People walk around thinking everyone else is the enemy. The politicians, the economists, the terrorists, the intelligence agencies, the countries that populate the world. Anger is fear. Fear that someone else is going to hurt us or take something away from us. Fear that our circumstances will never change. Fear that we are alone in the world, without support and without love. They say that love makes the world go ‘round but that seems unrealistic. It seems that anger makes the world go ‘round. And that’s not a good thing.

Angry people make stupid choices. Angry people are so busy being self-righteous that they don’t see anything good in the world. They are crippled by unreasonableness. Everything and everyone is a target for their anger – why should anyone else be happy when I’m not? they ask themselves. Bitter, vindictive people go out of their way to spread their fear and paranoia.

Anger is like a contagious virus. I see it on the 401 Highway in Toronto, the busiest highway in North America. One person, apparently having a bad day, cuts off another motorist and flips him the bird. The second motorist responds by becoming angry and starts driving more aggressively, cutting other people off. Pretty soon, the 401 becomes an arena for gladiator road warriors. The 401 is crazy and so are most of the people who drive it. Because of this, I drive very defensively in Toronto – too many people having too many bad days, doing too many reckless things. I try to be aware of what is happening 100 meters behind, ahead and to the side of me (the 401 is 16 lanes wide – there’s a lot of space for aggression).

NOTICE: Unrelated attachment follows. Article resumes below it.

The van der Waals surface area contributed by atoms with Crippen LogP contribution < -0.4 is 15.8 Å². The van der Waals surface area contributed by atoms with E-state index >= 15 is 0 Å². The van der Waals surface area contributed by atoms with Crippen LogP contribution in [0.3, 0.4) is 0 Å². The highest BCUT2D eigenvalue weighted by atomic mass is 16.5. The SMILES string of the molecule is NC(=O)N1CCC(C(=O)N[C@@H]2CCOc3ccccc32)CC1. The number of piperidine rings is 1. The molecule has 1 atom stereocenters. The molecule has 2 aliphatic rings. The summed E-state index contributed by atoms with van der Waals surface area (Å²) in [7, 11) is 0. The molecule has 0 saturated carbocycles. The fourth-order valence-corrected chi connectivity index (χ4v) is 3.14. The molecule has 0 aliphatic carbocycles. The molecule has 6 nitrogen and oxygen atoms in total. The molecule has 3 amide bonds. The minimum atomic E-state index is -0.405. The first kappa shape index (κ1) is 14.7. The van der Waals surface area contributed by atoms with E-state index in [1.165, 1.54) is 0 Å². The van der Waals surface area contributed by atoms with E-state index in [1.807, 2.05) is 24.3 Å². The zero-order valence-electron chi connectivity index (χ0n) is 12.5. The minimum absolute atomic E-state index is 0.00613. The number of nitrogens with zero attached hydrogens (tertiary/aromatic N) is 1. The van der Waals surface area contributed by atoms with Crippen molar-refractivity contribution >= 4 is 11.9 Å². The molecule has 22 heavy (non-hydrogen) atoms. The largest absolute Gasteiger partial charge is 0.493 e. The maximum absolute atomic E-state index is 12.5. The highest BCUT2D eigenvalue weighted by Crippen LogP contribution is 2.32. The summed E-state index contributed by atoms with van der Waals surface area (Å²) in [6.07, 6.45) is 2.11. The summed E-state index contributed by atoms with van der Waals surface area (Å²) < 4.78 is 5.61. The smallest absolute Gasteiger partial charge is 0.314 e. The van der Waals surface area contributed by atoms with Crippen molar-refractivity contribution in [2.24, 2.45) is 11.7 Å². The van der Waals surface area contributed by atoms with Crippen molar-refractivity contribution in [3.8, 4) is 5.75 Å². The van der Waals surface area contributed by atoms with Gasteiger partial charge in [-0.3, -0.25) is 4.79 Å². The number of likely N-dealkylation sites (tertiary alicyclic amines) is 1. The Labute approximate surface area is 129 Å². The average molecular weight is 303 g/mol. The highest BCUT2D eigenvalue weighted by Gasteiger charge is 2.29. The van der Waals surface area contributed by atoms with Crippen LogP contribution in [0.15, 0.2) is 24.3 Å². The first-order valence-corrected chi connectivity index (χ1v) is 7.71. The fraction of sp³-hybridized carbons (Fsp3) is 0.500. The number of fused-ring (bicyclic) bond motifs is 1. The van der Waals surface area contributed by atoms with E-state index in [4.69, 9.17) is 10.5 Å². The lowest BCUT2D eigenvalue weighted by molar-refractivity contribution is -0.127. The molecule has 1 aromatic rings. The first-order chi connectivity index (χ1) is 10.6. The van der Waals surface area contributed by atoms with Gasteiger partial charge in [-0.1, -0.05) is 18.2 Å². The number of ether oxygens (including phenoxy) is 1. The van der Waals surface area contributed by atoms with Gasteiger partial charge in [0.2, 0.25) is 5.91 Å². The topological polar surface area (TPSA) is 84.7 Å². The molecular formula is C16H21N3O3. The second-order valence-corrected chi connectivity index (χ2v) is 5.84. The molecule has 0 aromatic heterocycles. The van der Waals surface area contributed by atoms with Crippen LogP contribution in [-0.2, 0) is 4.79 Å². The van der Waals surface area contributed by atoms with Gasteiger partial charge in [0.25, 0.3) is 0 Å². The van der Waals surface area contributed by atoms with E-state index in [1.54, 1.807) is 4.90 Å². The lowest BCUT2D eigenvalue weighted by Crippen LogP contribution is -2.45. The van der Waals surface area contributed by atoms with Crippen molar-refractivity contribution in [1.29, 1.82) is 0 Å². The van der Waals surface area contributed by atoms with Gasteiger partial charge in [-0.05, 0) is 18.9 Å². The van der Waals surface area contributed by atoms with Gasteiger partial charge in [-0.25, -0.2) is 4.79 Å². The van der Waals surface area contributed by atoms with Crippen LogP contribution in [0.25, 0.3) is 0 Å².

I turn on the news and everyone is angry. I go onto news websites and all the comments on all the stories are angry. I speak to people who seem ready to explode with anger – those ones scare me.

Anger is a natural emotion. Angry responses are each person’s choice. None of this but you did this wrong so I’m pissed off with you and I’m going to demonstrate how angry I am – I have no control over my emotions – you made me do it. No personal responsibility, no integrity whatsoever. Well, you may not have control over your emotions, but you do have control over what you do with your emotions. We all do, but rarely do we see people exercising control over themselves. They just erupt like Mount Vesuvius and rain their rage down on everyone within spitting range.

After I left my ex, I was angry. I was angry about how I let him treat me. I was angry with him. I was angry with me. I was angry that he took my piano out of spite (he didn’t play but he didn’t want me to have it because he was angry that I was leaving him). But anger doesn’t help me. Anger eats you up. Unfortunately, it doesn’t spit you out; it devours you until your whole existence is one of chaos and turmoil.